BOLTS Positive Behavior Interventions & Supports (PBIS)

  • Parents/Guardians: Did you know that Liberty High is a PBIS School?

    The following information is designed to provide you with an overview of what PBIS is, what it looks like at Liberty, and how you can support and reinforce our PBIS mission with your student(s) when they are at home. Please feel free to contact Assistant Principal Justin Colbert with any additional questions you may have.

    What is PBIS?

    PBIS (Positive Behavior Interventions and Supports) is a framework or approach of assisting school personnel in adopting and organizing evidence-based behavioral interventions into an integrated continuum that enhances academic and social behavior outcomes for all students. Furthermore, it is a positive school-wide behavior management system; aimed at building relationships within the Liberty community. Our focus is centered on establishing a sense of: Belonging, Ownership, Leadership, Teamwork, and Safety. The BOLTS expectations are taught, reinforced, and acknowledged. They are a vehicle that helps foster a positive culture of learning.

     Liberty High PBIS Mission Statement

    Dedicated to fostering an effective learning environment by establishing positive behavioral supports and the culture needed for all students in our school to achieve social, emotional, behavioral, and academic success. We will provide this through:

    1. The development of clearly defined and consistent student expectations and accountabilities which reflect our core values of “Belonging, Ownership, Leadership, Teamwork, and Safety.”
    2. Continuous analysis of appropriate data to drive ongoing decision-making.
    3. Application of research based best practices to improve student management and student outcomes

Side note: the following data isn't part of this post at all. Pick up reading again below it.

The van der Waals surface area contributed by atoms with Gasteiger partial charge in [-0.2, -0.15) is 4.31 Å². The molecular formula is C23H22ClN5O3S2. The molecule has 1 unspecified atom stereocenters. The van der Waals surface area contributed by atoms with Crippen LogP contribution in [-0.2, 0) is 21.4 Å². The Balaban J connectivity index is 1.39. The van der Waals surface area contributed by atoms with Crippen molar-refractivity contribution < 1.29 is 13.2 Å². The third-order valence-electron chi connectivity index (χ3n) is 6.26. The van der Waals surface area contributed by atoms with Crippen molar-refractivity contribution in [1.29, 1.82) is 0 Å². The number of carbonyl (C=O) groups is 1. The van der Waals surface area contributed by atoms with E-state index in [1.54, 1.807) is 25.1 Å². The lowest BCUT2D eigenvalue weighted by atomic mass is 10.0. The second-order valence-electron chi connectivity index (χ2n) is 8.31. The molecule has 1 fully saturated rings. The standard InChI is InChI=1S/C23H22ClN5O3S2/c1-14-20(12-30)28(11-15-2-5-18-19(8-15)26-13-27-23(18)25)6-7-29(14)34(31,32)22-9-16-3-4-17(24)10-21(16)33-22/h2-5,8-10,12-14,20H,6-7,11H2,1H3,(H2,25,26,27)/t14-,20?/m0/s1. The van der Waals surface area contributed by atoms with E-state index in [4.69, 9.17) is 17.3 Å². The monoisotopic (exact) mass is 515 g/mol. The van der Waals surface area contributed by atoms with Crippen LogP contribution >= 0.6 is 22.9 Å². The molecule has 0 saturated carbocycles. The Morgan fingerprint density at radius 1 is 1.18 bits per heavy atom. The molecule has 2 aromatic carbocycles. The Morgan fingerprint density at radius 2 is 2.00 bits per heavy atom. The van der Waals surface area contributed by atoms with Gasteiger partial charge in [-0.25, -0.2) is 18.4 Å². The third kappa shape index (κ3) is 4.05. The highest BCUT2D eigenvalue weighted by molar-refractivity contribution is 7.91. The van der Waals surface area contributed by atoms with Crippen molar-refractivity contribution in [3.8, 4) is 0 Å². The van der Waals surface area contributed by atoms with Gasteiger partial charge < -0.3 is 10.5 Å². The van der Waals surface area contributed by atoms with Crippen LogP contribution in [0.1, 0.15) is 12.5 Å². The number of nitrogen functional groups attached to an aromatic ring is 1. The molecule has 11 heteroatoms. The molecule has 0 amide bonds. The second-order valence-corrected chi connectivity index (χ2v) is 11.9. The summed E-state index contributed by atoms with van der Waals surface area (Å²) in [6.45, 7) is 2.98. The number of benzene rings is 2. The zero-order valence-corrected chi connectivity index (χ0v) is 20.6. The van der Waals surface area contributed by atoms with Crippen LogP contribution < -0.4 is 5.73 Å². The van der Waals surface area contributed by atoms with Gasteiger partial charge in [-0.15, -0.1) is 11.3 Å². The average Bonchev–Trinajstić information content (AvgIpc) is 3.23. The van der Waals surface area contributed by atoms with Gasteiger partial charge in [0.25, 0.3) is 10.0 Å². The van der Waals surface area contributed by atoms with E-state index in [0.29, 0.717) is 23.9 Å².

Liberty High PBIS

    Liberty High School’s PBIS expectations are based on providing clear expectations for student behavior. The goal of PBIS is to ensure the right of all students to a productive educational environment in which they may learn the social skills necessary to develop into mature, responsible young adults, accountable for their own actions. Students are in control of their own behavior and therefore must take ownership in the consequences that accompany.

    An important part of the educational process is helping students become aware of their rights and the responsibilities that accompany those rights. Liberty High School has the duty to create a respectful environment where students learn how to work as a team and begin to lead. These core values will be recognized both positively and productively.

    Throughout the school year, students will be exposed to different behavioral expectations that are transferable across the various environments they experience as a Liberty High student, and out in the community. Liberty High students and staff have created videos and lessons that demonstrate expected positive behaviors in each of these spaces. Signage is also displayed throughout the building that will help in reminding students of actionable behaviors that represent Liberty High’s core values: Belonging, Ownership, Leadership, Teamwork, Safety.

    BOLTS Matrix

    What do Liberty Staff members do to reinforce these core values?

    • Acknowledge desired behaviors when it happens
    • Provide positive postcards home to acknowledge desired behavior
    • Provide a positive referral to acknowledge desired behavior
    • Give more attention to desired behaviors instead of negative behaviors
    • Re-teach desired behaviors when appropriate
    • Provide correction for undesired behaviors

    What can parents/guardians do to reinforce these core values away from school?

    • Use the core values (Belonging, Ownership, Leadership, Teamwork, Safety) and supporting language in conversations with your student(s)
      • Example: I am proud of you for holding yourself accountable with…
      • Example: Thank you for resolving that conflict appropriately
    • Provide positive acknowledgement to your student(s) when they are demonstrating these values
    • If your student makes a poor choice, use the core values languages in your corrective conversations
    • Focus most of your energy on your student(s) positive behaviors